### Re: AlphaGo Zero And AlphaZero, RomiChess done better

Same problem, though.

Hard for SF to get into the 2...e6 Sicilian as black against an opponent that opens almost exclusively 1.d4

Also, SF's score as black in that opening was still not particularly good; most of the reason AlphaZero's overall score in the B40 games was so low was because of the negative score it had with black, not because of its score when SF was black.

Overall AlphaZero won 40% of games with white; in B40, it won 34% of games with white.

That counts as something, for sure (although 100 games is a relatively small sample), but again, kind of moot if your opponent almost invariably plays 1.d4

Milos
Posts: 2993
Joined: Wed Nov 25, 2009 12:47 am

### Re: AlphaGo Zero And AlphaZero, RomiChess done better

MonteCarlo wrote:Same problem, though.

Hard for SF to get into the 2...e6 Sicilian as black against an opponent that opens almost exclusively 1.d4
How did you conclude that?
From Table 2 it is not obvious. Yes most Alpha0 wins came from d4, but that tells more about SF weakness in particular opening, not that d4 was mostly played.

Again constructing the opening book would be quite easy if one had access to training games from last 100'000 iterations. So enough is last 8 million games or so.
You'd know statistics exactly i.e. openings that Alpha0 played the most, you just need to avoid those as much as possible and steer the game into positions that were never trained. Since you'd have full games, you could actually make statistics on similarity of positions reached after move 10 or 15 and try to steer your book into opposite direction.
Steering is easy because you'd know always what Alpha0 would play and with which probability.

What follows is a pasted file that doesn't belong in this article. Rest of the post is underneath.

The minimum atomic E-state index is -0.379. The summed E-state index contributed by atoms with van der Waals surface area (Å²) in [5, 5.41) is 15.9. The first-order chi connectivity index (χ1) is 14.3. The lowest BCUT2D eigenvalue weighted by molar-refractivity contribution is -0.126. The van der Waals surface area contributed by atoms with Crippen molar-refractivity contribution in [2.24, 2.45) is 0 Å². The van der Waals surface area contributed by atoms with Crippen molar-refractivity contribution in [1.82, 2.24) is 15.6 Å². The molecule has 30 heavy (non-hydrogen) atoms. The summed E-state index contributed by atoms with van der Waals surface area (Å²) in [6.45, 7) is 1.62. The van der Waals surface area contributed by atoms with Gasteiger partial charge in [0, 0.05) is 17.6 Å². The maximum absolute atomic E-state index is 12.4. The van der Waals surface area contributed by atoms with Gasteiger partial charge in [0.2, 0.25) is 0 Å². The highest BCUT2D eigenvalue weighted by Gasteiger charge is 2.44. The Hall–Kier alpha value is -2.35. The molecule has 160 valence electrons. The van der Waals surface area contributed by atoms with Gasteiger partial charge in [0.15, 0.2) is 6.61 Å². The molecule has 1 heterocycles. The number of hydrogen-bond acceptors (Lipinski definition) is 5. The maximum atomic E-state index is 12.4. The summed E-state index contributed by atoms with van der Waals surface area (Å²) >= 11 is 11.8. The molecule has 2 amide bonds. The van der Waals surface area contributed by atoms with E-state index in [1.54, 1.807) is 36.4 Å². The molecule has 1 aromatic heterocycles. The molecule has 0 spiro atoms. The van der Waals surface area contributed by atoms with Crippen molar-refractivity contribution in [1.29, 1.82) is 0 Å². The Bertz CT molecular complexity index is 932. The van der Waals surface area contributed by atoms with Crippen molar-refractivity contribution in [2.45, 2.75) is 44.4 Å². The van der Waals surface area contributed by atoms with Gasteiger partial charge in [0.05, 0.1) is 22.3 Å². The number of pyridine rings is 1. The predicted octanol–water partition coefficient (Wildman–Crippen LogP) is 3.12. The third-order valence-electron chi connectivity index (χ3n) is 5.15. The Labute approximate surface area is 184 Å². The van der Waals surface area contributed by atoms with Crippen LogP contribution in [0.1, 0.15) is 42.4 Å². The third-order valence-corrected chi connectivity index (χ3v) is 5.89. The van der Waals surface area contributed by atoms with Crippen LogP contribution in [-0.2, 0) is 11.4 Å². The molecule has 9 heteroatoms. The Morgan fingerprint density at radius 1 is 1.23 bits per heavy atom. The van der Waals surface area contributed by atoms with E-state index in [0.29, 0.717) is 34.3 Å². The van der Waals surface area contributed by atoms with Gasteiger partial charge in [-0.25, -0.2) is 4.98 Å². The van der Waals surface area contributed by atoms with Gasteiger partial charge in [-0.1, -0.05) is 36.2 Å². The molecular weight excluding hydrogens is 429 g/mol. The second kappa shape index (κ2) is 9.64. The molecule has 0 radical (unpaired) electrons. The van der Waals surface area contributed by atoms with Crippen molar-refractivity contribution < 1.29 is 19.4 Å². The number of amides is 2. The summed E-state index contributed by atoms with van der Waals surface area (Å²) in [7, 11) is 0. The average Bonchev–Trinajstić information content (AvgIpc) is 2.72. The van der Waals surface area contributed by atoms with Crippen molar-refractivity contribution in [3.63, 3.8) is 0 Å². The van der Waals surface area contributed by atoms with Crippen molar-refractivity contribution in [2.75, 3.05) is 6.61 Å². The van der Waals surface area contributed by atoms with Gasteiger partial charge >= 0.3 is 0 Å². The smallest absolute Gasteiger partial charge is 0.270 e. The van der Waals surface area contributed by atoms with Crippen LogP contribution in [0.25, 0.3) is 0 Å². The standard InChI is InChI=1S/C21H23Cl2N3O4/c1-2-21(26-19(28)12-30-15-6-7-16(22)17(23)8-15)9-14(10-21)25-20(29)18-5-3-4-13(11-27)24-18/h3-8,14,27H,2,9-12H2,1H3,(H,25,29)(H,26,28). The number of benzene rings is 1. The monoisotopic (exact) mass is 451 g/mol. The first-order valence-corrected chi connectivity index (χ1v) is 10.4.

It is the same way ppl construct anti-books for Cerebellum for example.

MonteCarlo
Posts: 52
Joined: Sun Dec 25, 2016 3:59 pm

### Re: AlphaGo Zero And AlphaZero, RomiChess done better

Because the games for Table 2 were not just organically played games.

They trained the neural nets with self play, and once training was done they took the 12 most popular openings according to their measure in human play and had SF and AlphaZero play matches from the resulting positions of each 12 (this is different than the main 100 game match from the start position).

They did that to test whether its strength extended past the openings it chose to play or not, and they conclude it does.

For each of those 12 openings, they include a graph that shows how often the opening occurred in self play during training.

1.e4 openings just stop occurring by the end of training, while 1.d4 openings start climbing, indicating a shift from 1.e4 to 1.d4.

1...c5 was never all that popular in self-play, even when 1.e4 was being played, and before 1.e4 openings stopped showing up altogether, Ruy Lopez spiked and other e4 defenses declined (and no Sicilian was ever popular in self-play).

Combine that with both black games in the reported 10 games from their main match having AlphaZero respond to 1.e4 with 1...e5 and start nearly every white game with 1.d4, and the other inferences are supported.

That was my reasoning
Last edited by MonteCarlo on Thu Dec 07, 2017 8:16 pm, edited 3 times in total.

jdart
Posts: 3509
Joined: Fri Mar 10, 2006 4:23 am
Location: http://www.arasanchess.org

### Re: AlphaGo Zero And AlphaZero, RomiChess done better

It is a neural network based system, and quite a bit has been written about the Go program that preceded it. I do not think it is a big mystery what they did.

Re reinforcement learning, Andrew Tridgell applied this to chess in the late 90's:

https://chessprogramming.wikispaces.com/KnightCap

https://www.cs.princeton.edu/courses/ar ... ess-RL.pdf

He got good learning progress but not great results in terms of final program strength.

--Jon